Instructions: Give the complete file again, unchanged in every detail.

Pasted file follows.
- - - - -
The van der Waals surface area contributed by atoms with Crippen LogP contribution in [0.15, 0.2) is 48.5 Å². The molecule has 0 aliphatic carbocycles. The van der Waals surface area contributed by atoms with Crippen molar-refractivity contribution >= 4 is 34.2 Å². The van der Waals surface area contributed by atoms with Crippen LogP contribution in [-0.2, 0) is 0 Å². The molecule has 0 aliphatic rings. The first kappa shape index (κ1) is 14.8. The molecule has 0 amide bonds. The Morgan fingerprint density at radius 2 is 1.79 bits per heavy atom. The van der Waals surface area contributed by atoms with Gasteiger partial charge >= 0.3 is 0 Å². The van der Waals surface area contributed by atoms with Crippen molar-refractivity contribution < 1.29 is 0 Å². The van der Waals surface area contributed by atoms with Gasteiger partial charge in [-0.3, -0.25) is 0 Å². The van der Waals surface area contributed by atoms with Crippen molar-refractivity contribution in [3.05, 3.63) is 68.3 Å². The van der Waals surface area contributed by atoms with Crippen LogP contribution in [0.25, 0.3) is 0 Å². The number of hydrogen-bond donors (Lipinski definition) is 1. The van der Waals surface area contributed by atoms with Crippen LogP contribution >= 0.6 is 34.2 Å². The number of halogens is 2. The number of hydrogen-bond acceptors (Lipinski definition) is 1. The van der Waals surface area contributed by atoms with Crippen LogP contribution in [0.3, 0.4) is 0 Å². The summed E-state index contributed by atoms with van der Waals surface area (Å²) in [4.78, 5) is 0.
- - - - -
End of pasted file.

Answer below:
The van der Waals surface area contributed by atoms with Crippen LogP contribution in [0.15, 0.2) is 48.5 Å². The molecule has 0 aliphatic carbocycles. The van der Waals surface area contributed by atoms with Crippen molar-refractivity contribution >= 4 is 34.2 Å². The van der Waals surface area contributed by atoms with Crippen LogP contribution in [-0.2, 0) is 0 Å². The molecule has 0 aliphatic rings. The first kappa shape index (κ1) is 14.8. The molecule has 0 amide bonds. The Morgan fingerprint density at radius 2 is 1.79 bits per heavy atom. The van der Waals surface area contributed by atoms with Gasteiger partial charge >= 0.3 is 0 Å². The van der Waals surface area contributed by atoms with Crippen molar-refractivity contribution < 1.29 is 0 Å². The van der Waals surface area contributed by atoms with Gasteiger partial charge in [-0.3, -0.25) is 0 Å². The van der Waals surface area contributed by atoms with Crippen molar-refractivity contribution in [3.05, 3.63) is 68.3 Å². The van der Waals surface area contributed by atoms with Crippen LogP contribution in [0.25, 0.3) is 0 Å². The number of hydrogen-bond donors (Lipinski definition) is 1. The van der Waals surface area contributed by atoms with Crippen LogP contribution >= 0.6 is 34.2 Å². The number of halogens is 2. The number of hydrogen-bond acceptors (Lipinski definition) is 1. The van der Waals surface area contributed by atoms with Crippen LogP contribution in [0.3, 0.4) is 0 Å². The summed E-state index contributed by atoms with van der Waals surface area (Å²) in [4.78, 5) is 0.